Americas and Oceania Collections blog

Exploring the Library’s collections from the Americas and Oceania

26 February 2013

Guest Post: Miss Frank E. Buttolph – menu collector extraordinaire

Buttolph menu

Dinner in Honour of His Grace the Lord Archbishop of Canterbury, 1904, C.120.f.2

Public Domain Mark These works are free of known copyright restrictions.

The Library holds a curious collection of menu and event cards from the turn of the last century which were collected and donated to what is now the British Library by an American lady called Miss Frank E. Buttolph. The menu cards feature meals served not only at restaurants but also at state banquets and annual association and society dinners. They often include details of the order of service, toasts and anthems from the events, and some even include full seating plans. Many of the cards feature sumptuous print and beautiful illustrations and offer us a glimpse into the eating habits, social mores, fashions and food trends in America at the turn of the twentieth century for a certain strata of society. The cards are delicately held together in four, large, leather-bound volumes and chart Miss Buttloph’s exhaustive menu collecting project. Ranging from ornately decorated hardbound embossed menus to much plainer railroad dining-car menus, the collection spans the years 18901904.

Miss Buttolph sent some menu cards and an accompanying letter to us in April 1902, enquiring as to whether we could help with her attempts to acquire two copies of the menu for King Edward VII’s coronation, due to take place in August of that year. She also wanted to find out whether a menu card from the Millenary Banquet for King Alfred had arrived; it had and can still be found in the collection today at shelmark C.120.f.2. Unfortunately we do not know whether she ever managed to obtain the Coronation menu cards that she was so keen to secure.

Miss Buttolph posted adverts and wrote letters to people all over the world to solicit menu cards for her project, and was quite fussy about the quality of the items sent to her. She did not hesitate to send back menu cards if they did not reach her high standard. In an article from 1906 the New York Times described her as 'a tiny, unostentatious, literary-looking lady, whose bugaboo is a possible spot upon one of her precious menus.'  Miss Buttolph was indeed a formidable character, who took her task of collecting menu cards extremely seriously; during her time as a volunteer at the Astor Collection (now part of The New York Public Library) she would only allow people to view the collection of menu cards held there under her strict supervision.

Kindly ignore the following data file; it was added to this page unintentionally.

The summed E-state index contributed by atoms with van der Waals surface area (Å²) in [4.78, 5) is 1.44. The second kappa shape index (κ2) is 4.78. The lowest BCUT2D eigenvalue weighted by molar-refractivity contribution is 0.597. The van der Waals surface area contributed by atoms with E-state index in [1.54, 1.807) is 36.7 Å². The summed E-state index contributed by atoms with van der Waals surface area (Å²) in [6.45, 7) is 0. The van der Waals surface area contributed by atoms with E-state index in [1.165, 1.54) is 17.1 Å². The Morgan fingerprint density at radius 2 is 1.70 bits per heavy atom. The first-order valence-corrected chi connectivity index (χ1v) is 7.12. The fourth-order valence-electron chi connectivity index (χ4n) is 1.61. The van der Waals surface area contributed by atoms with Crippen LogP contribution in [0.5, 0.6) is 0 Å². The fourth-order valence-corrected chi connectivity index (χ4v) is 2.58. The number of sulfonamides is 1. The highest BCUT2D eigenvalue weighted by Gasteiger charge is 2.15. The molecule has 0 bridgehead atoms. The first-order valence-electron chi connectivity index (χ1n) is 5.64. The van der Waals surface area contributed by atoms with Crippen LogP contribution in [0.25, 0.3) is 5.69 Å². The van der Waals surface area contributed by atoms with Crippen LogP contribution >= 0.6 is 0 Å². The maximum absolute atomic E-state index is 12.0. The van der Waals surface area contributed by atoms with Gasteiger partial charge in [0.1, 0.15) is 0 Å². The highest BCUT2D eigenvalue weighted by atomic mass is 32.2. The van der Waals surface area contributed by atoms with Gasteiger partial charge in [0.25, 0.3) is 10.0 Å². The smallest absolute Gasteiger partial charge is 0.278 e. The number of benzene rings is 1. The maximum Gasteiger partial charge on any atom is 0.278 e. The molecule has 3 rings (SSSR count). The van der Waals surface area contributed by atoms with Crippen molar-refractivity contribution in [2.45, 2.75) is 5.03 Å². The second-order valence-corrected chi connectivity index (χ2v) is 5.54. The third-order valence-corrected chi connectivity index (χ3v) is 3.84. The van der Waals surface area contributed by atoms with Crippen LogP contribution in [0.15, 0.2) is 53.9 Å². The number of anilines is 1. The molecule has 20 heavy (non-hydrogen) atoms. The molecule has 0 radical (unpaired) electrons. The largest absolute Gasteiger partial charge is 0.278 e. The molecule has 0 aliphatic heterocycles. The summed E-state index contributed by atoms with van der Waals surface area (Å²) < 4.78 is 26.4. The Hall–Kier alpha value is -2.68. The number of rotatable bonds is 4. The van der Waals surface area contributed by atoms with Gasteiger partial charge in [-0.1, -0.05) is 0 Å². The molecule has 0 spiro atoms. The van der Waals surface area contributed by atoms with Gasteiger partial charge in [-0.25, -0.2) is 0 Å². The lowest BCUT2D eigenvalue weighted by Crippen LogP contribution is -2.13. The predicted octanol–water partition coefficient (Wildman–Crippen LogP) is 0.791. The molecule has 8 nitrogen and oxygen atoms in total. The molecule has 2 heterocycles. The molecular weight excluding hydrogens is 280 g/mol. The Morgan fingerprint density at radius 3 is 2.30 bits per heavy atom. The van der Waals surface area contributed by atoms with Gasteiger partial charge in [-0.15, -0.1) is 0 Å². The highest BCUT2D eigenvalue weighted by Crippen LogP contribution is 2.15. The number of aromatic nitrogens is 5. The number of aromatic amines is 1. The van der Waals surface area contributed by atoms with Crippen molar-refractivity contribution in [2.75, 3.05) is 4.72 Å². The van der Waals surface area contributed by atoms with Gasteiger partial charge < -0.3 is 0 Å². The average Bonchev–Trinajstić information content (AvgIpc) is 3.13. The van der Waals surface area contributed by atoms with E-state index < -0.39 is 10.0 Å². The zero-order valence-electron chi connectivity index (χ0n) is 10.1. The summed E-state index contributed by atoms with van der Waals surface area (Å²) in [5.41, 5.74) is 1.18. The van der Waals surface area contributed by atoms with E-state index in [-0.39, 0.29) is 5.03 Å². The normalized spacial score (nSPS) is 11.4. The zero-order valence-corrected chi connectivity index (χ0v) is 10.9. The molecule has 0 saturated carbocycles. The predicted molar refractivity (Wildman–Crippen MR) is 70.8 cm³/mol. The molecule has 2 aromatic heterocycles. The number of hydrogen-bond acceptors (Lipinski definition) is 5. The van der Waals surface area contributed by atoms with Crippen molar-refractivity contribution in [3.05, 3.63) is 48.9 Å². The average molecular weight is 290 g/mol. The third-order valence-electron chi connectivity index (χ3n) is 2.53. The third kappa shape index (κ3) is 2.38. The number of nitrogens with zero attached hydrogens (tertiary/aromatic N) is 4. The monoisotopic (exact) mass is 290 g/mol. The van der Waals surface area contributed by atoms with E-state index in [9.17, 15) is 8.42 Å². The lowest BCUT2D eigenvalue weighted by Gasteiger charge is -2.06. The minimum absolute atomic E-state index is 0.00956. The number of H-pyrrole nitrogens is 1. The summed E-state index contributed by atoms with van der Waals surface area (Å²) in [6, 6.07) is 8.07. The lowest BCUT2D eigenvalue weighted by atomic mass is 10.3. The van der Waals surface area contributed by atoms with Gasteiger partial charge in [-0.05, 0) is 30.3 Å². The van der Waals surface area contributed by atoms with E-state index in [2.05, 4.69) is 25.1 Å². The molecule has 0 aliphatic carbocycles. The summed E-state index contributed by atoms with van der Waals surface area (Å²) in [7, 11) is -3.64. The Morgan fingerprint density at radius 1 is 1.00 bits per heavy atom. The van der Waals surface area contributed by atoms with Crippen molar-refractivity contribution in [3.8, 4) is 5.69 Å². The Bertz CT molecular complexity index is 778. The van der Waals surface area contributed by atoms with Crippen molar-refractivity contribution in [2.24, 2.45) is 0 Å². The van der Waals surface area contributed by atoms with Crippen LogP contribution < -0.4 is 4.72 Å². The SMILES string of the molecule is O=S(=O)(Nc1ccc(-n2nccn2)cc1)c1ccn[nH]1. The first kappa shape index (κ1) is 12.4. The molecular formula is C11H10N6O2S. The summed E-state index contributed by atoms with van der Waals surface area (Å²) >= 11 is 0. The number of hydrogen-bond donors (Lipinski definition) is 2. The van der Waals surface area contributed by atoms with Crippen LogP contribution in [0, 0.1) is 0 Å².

The collection at the British Library includes menus from some of New York’s most fashionable establishments of the day, such as Delmonico’s, and the Waldorf Astoria; from state banquets such as one held in honour of HRH Prince Henry of Prussia; to a banquet for the Ancient Arabic Order Nobles of the Mystic Shrine, held in Arkansas in 1903. The majority of the menus were written in French, usually with no description of what the dish actually contained. The diners’ knowledge of French cuisine was assumed; Ris de veau a la Pilgrim, Petits aspics de foies gras à la gelée and Sorbet de fantasie are the some of dishes that appear on the menus. Oysters and mock turtle soup also seem to have been firm favourites of the period.

Miss Buttolph originally began collecting menus for what is now The New York Public Library (NYPL), which holds over 25,000 of the menu cards that she collected for them over some 23 years. However, many staff at the library found her disruptive behaviour untenable and she was dismissed in 1923. The NYPL is currently running a project called What’s on the Menu to transcribe its archive of over 40,000 digitised menu cards, including Miss Buttolph’s, dish-by-dish.

There aren’t many details available on the intriguing Miss Buttolph or why exactly she started collecting menu cards but there are a few clues as to her motives in an article from the New York Times in 1904, which noted that  'she frankly avers that she does not care two pins for the food lists on her menus, but their historical interest means everything.' They are indeed of great historical interest, offering us a charming insight into the way people dined at the turn of the twentieth century and the society in which they lived.

- A guest post from Sue Msallem, SOAS intern.

Good NIght
[Shelfmark C.120.f.2]

Public Domain Mark These works are free of known copyright restrictions.


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